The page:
Apr 19

For as long as I could remember, a cancelled debt came with a tax bill. If you defaulted on a loan, the discharged debt amount was treated as income and taxed at your marginal rate, i.e. simply added on top of your income and taxed. Soon after the housing crisis of 2004-5, congress passed a waiver so those who lost their homes didn’t find insult after injury, and were not taxed on their discharged debt.

The new proposed code will extend this rule until the end of 2017, presumably long enough for those in difficult economic times to get back on track.

In theory, I think this forgiveness is admirable. In reality, it creates the ongoing risk of moral hazard. Banks should use proper criteria to qualify mortgages conservatively, and borrowers should bear some responsibility to not get in over their heads, walking away scot-free is getting off a bit too easy, in my opinion.

That’s it, the last of my Government Budget 2015 series. I hope you found a few bits of code that were of interest, or better still, might benefit you.

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Apr 18

The American Opportunity Tax Credit is a College Tuition benefit. Specifically, Taxpayers may claim an AOTC for 100 percent of the first $2,000 plus 25 percent of the next $2,000 of qualified tuition and related expenses (for a maximum credit of $2,500) per student.

This is not a deduction, but a credit, in effect, you are being handed $2500 towards the first $4000 in college expenses. As with many such benefits, this one is phased out for singles with AGI from $80K to $90K and for joint filers with AGI from $160K to $180K.

The AOTC overlapped with the Hope credit and Lifetime Learning Credit, each of which comes with its own set of rules.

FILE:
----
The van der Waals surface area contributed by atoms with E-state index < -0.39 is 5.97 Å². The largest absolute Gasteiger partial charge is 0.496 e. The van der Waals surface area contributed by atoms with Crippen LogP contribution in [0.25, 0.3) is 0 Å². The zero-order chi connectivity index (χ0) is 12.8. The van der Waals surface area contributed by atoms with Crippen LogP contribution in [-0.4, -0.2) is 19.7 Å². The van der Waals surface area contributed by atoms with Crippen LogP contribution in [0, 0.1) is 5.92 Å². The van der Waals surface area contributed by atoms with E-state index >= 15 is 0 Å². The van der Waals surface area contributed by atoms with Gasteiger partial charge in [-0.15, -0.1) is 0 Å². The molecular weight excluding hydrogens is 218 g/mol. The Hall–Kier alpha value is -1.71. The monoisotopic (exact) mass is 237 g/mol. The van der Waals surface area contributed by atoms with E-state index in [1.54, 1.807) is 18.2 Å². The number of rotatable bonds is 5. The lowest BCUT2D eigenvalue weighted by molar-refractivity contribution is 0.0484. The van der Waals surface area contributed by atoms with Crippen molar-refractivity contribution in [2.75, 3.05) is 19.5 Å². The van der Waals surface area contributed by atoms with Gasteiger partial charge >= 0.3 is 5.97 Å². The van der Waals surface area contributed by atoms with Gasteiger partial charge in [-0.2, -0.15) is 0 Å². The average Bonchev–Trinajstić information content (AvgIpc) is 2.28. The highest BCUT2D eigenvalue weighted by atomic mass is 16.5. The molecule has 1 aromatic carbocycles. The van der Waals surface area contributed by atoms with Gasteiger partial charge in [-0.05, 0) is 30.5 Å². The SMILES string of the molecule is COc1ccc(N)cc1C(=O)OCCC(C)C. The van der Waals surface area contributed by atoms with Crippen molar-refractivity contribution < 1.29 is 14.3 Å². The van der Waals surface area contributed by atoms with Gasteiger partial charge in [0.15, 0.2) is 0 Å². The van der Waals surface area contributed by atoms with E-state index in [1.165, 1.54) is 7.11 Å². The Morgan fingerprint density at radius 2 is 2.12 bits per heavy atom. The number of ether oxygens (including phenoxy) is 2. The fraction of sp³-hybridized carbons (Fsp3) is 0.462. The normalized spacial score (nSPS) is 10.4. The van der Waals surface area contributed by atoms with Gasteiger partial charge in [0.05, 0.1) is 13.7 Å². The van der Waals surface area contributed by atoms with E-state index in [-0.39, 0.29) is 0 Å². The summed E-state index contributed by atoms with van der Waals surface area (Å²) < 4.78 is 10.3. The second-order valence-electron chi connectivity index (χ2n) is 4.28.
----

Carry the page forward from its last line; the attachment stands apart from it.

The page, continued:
This proposal eliminates the sunset rule, making the AOTC ‘permanent.’

A good change, if it passes. Come back tomorrow, time to put a close to this series.

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Apr 17

There are times that you can deduct the cost of operating your car, and more specifically, write off the mileage you’ve driven for particular reasons.


From the IRS site, above is a brief summary. You can see the disparity between what you can deduct for miles driven for business vs medical, moving, and charity. Strangely, the deduction for charity is not currently indexed to inflation, and requires a specific change authorized by congress. It’s been stuck at 14 cents per mile for a very long time.  The budget proposal would change the rate for charitable driving to the same rate as medical and moving. That’s over a 50% increase, but still barely enough to cover gas. I’m disappointed the business miles rate wasn’t chosen. If you volunteer at a charity, your time is not a deduction, only the mileage and actual cost you incur if you have any unreimbursed purchases for the charity. Given the high cost of gas and car maintenance, this change is an improvement, but not enough of an increase, in my opinion.

We’re nearing the end of this series, two more budget proposals to look at, and that’s it.